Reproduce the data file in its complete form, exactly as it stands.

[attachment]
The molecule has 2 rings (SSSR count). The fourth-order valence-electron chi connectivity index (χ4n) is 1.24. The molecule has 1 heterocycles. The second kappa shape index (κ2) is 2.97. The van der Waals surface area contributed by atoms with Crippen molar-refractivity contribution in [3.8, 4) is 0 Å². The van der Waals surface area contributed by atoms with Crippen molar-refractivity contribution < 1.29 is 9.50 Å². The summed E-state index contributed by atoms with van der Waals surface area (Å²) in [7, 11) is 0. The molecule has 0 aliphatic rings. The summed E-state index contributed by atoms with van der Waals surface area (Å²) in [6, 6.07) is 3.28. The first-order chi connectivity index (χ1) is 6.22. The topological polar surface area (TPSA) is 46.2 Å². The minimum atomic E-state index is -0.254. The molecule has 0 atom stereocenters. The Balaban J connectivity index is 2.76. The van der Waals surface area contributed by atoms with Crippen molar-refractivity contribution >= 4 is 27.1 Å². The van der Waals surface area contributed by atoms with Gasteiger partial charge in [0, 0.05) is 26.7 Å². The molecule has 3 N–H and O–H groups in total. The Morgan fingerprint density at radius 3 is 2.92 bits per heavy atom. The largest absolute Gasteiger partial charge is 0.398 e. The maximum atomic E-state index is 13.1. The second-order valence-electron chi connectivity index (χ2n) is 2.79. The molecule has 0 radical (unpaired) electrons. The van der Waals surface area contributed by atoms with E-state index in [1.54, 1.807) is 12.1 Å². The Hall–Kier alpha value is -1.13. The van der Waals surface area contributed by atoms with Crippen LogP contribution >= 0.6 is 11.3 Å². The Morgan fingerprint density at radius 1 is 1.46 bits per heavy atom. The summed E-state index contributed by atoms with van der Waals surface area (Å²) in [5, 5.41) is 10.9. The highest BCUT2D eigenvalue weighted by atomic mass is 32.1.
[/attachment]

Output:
The molecule has 2 rings (SSSR count). The fourth-order valence-electron chi connectivity index (χ4n) is 1.24. The molecule has 1 heterocycles. The second kappa shape index (κ2) is 2.97. The van der Waals surface area contributed by atoms with Crippen molar-refractivity contribution in [3.8, 4) is 0 Å². The van der Waals surface area contributed by atoms with Crippen molar-refractivity contribution < 1.29 is 9.50 Å². The summed E-state index contributed by atoms with van der Waals surface area (Å²) in [7, 11) is 0. The molecule has 0 aliphatic rings. The summed E-state index contributed by atoms with van der Waals surface area (Å²) in [6, 6.07) is 3.28. The first-order chi connectivity index (χ1) is 6.22. The topological polar surface area (TPSA) is 46.2 Å². The minimum atomic E-state index is -0.254. The molecule has 0 atom stereocenters. The Balaban J connectivity index is 2.76. The van der Waals surface area contributed by atoms with Crippen molar-refractivity contribution >= 4 is 27.1 Å². The van der Waals surface area contributed by atoms with Gasteiger partial charge in [0, 0.05) is 26.7 Å². The molecule has 3 N–H and O–H groups in total. The Morgan fingerprint density at radius 3 is 2.92 bits per heavy atom. The largest absolute Gasteiger partial charge is 0.398 e. The maximum atomic E-state index is 13.1. The second-order valence-electron chi connectivity index (χ2n) is 2.79. The molecule has 0 radical (unpaired) electrons. The van der Waals surface area contributed by atoms with E-state index in [1.54, 1.807) is 12.1 Å². The Hall–Kier alpha value is -1.13. The van der Waals surface area contributed by atoms with Crippen LogP contribution >= 0.6 is 11.3 Å². The Morgan fingerprint density at radius 1 is 1.46 bits per heavy atom. The summed E-state index contributed by atoms with van der Waals surface area (Å²) in [5, 5.41) is 10.9. The highest BCUT2D eigenvalue weighted by atomic mass is 32.1.